“Be kind, for everyone you meet is fighting a hard battle.”
For the past 4 months I have been working from home and have found that I can remain productive, yet there is a gap in the time I had utilized to socialize and fraternize with people in the office. This time has often been replaced with a seemingly benign increase of ingestion of digital media namely through news, social media and sites like Reddit. Though my increase in usage of these sources has not been particularly focused nor directed, I have found that it works upon my emotional state in subtle ways with lasting tendrils far beyond the limited time spent on a mildly interesting link. Where before I utilized office socialization as a welcome break in a mental workday, I now find that those similar breaks while working from home have a significantly different impact on my emotional well-being.
The Age of Information has often been concurrently referred to as the “Age of Anxiety.” As this anxiety has crested over and spilled out across the digital Id of the internet landscape, I have found that much of what I read and ingest (outside of absurdity and comedy) can be characterized by outrage, indignation, and the thrumming drumbeat of cynical bad “news” and expert analysis (read: Editorial). This works upon me and my emotional state in subtle and insidious ways as the tone of my inner monologue strives to match and respond to the tenor of external influences and I find myself imagining myself in situations in which I am having these arguments, feeling this indignation and ultimately developing a sense of intellectual and egoistic pride. In my mind’s eye I argue with obstinate and imagined morons, I envision unrepentant representatives of corrupted institutions to rail against and I feel the indignation of not being listened to, understood or unable to affect. In reality though what this is is the development of a shield of pride.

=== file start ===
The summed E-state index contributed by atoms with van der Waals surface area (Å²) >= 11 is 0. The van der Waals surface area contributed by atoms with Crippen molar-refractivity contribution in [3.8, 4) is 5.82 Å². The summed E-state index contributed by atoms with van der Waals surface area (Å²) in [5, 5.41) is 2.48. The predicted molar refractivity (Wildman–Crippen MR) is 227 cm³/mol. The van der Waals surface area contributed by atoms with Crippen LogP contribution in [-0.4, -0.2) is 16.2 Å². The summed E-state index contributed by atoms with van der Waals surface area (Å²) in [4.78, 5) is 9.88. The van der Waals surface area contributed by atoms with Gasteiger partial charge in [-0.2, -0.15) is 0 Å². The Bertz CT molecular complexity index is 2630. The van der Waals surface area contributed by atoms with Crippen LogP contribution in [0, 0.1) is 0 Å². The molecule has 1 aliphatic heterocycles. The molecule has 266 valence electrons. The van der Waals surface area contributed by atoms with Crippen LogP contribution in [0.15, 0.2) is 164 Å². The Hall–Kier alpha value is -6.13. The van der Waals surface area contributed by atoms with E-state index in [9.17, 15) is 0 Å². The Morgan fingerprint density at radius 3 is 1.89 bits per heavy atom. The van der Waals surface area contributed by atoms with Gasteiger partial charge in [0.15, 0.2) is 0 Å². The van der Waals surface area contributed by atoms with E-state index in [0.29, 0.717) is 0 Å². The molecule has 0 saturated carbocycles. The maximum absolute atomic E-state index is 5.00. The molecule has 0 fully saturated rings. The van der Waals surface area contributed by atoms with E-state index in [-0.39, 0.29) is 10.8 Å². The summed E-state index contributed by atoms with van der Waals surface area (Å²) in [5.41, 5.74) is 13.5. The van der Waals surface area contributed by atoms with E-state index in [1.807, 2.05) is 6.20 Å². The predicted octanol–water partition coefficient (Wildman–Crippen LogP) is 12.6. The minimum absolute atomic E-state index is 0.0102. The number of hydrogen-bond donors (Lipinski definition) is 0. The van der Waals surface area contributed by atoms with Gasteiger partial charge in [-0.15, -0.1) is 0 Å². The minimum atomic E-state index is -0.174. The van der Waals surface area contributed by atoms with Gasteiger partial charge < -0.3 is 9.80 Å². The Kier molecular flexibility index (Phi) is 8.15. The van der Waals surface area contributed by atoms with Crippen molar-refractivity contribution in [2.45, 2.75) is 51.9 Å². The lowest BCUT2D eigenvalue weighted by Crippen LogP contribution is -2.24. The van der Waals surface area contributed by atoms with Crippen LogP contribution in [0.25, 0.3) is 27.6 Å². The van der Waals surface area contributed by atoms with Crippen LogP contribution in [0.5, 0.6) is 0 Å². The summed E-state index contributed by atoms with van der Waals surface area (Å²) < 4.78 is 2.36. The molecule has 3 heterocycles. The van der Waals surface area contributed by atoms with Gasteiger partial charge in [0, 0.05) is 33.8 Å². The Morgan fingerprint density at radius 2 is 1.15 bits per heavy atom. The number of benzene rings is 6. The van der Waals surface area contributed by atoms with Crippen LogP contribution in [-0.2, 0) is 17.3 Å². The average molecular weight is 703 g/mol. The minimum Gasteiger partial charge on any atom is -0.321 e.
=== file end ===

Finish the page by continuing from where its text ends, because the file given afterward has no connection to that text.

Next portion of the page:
“Pride is a fruitful source of uneasiness. It keeps the mind in disquiet. Humility is the antidote to this evil.” - Lydia Sigourney
Pride is a complex emotion which certainly has positive necessity among the range of human thoughts and feelings. Taking pride in achievements and survival of that which must be overcome is fundamental to the construction of identity and interwoven into the development of motivation. As with most human emotions, however, it is a double edged sword, one in which we have been warned of consistently by great thinkers and spiritualists of every age and every culture.
“When men are most sure and arrogant they are commonly most mistaken, giving views to passion without that proper deliberation which alone can secure them from the grossest absurdities.” - David Hume
Pride can just as easily become a bunker for the ego, that which protects by closing oneself off to outside influences, ideas and relationships. Obstinacy, indignation and outrage are all expressions of pride ensuring that one is committed to a viewpoint of assuredness and immediate rejection of any countervailing position before it is even expressed. It is the pre-emptive strike of emotional and intellectual challenges and ensures that any form of empathetic understanding or compromising reconciliation is an arduous and unlikely path.
“You wear your honor like a suit of armor... You think it keeps you safe, but all it does is weigh you down and make it hard for you to move.”
― George R.R. Martin, A Game of Thrones